Kern County, April 1938. An agricultural worker with union membership book and pin against the 1938 anti-picketing ballot. (Photo: Dorothea Lange)

The labor movement re-surged in the 1930s, accompanied by the passage of the 1933 National Industrial Recovery Act and the emergence of a young Australian worker, Harry Bridges as a labor leader. Within a few weeks after a charter had been secured from International Longshoremen's Association in 1933, more than 90% of workers on the waterfront had joined. The dock workers took a strike vote on March 7, 1934. On May 15, 1934, the seamen's unions voted to join the strike, followed by ship's clerks and licensed officers' organizations. on July 5, 1934, San Francisco's "Big Strike" led to the killing of two workers and the clubbing and gassing of hundreds in what became known as "Bloody Thursday" and swept most of the California unions into the 1934 West Coast Waterfront Strike. The Maritime Federation of the Pacific was organized in 1935.

San Francisco in the late 1930s had 120,000 union members. Longshoreman wore union buttons on their white union made caps, Teamsters drove trucks as unionists, fishermen, taxi drivers, streetcar conductors, motormen, newsboys, retail clerks, hotel employees, newspapermen and bootlacks all had representation. Against 30,000 trade union members in 1933-34, Los Angeles by the late thirties 200,000, even against a severe 1938 anti-picketing ordinance. But Los Angeles became unionized in the mass production industries of aircraft, auto, rubber, oil and at the yards of San Pedro. Later, drives for unionization spread through musicians, teamsters, building trades, movies, actors, writers and directors.

Farm labor remained unorganized, the work brutal and underpaid. In the 1930s, 200,000 farm laborers traveled the state in tune with the seasons. Unions were accused of an "inland march" against landowners rights when they took up the early effort to organize farm labor. A number of valley towns endorsed anti-picketing ordinances to thwart organizing. In the 1933-1934 period, a wave of agricultural strikes flooded the central valley, including the Imperial Valley lettuce strike and San Joaquin Valley cotton strike. In the 1936 Salinas lettuce strike, vigilante violence shocked the nation. Again, in the spring of 1938, about three hundred men, women and children were driven by vigilantes from their homes in Grass Valley and Nevada City.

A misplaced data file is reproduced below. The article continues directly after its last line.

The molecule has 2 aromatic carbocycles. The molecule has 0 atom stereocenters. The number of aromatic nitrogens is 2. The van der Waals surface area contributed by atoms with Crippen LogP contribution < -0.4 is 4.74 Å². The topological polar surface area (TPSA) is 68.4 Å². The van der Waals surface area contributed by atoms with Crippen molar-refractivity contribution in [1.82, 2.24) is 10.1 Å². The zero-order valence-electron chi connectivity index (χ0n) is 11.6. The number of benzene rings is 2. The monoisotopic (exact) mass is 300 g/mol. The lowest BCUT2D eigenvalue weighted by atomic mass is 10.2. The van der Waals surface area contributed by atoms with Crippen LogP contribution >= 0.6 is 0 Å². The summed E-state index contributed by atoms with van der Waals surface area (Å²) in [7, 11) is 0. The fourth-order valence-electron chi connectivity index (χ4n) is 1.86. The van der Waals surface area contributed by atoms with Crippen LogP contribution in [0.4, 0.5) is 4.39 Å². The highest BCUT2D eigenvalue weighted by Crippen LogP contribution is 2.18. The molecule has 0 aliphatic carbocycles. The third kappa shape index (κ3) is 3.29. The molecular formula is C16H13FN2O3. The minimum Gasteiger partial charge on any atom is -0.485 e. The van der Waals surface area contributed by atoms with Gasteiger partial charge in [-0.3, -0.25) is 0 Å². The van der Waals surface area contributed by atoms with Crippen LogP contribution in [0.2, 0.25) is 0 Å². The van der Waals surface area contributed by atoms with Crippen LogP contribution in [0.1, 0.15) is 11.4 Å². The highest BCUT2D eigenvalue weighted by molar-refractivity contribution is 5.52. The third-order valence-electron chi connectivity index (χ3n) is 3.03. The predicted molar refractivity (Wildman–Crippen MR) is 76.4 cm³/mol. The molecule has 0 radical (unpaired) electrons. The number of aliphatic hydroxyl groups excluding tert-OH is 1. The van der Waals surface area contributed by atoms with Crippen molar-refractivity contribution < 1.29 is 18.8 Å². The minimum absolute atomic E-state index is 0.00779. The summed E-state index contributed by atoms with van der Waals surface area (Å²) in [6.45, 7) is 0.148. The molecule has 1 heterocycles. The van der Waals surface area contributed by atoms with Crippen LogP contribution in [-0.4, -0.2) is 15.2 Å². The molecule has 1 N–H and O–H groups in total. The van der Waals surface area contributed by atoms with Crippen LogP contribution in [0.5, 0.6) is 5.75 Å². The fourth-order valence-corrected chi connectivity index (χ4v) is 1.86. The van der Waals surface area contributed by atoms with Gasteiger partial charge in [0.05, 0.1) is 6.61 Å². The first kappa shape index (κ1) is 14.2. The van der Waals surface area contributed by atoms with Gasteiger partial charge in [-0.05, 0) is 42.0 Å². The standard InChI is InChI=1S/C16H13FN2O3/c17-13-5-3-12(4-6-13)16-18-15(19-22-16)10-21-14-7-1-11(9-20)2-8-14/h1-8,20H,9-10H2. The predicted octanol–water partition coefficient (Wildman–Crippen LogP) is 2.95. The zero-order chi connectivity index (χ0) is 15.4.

A 1938 ballot proposition against picketing, "Proposition #1," considered fascist by commentators for the state grange, became a huge political struggle. Proposition #1 failed at the polls. Soon, racist distinctions fell as California unions began to admit non-white members.

By the advent of World War II, California had an old-age assistance law, unemployment compensation, a 48 hour work week maximum for women, an apprentice law, and workplace safety rules.

Examples of engineering

Beginning at the turn of the twentieth century, there were several feats of engineering in Californian history. Among many, the first major engineering was in mining, building and railroads. Much later, the Los Angeles Aqueduct, which runs from the Owens Valley, through the Mojave Desert and its Antelope Valley, to dry Los Angeles far to the south. Finished in 1911, it was the brain-child of the self-taught William Mulholland and is still in use today. Creeks flowing from the eastern Sierra are diverted into the aqueduct. This attracted controversy in the 1960s, since this withholds water from Mono Lake — an especially otherworldly and beautiful ecosystem — and from farmers in the Owens Valley. See also California Water Wars.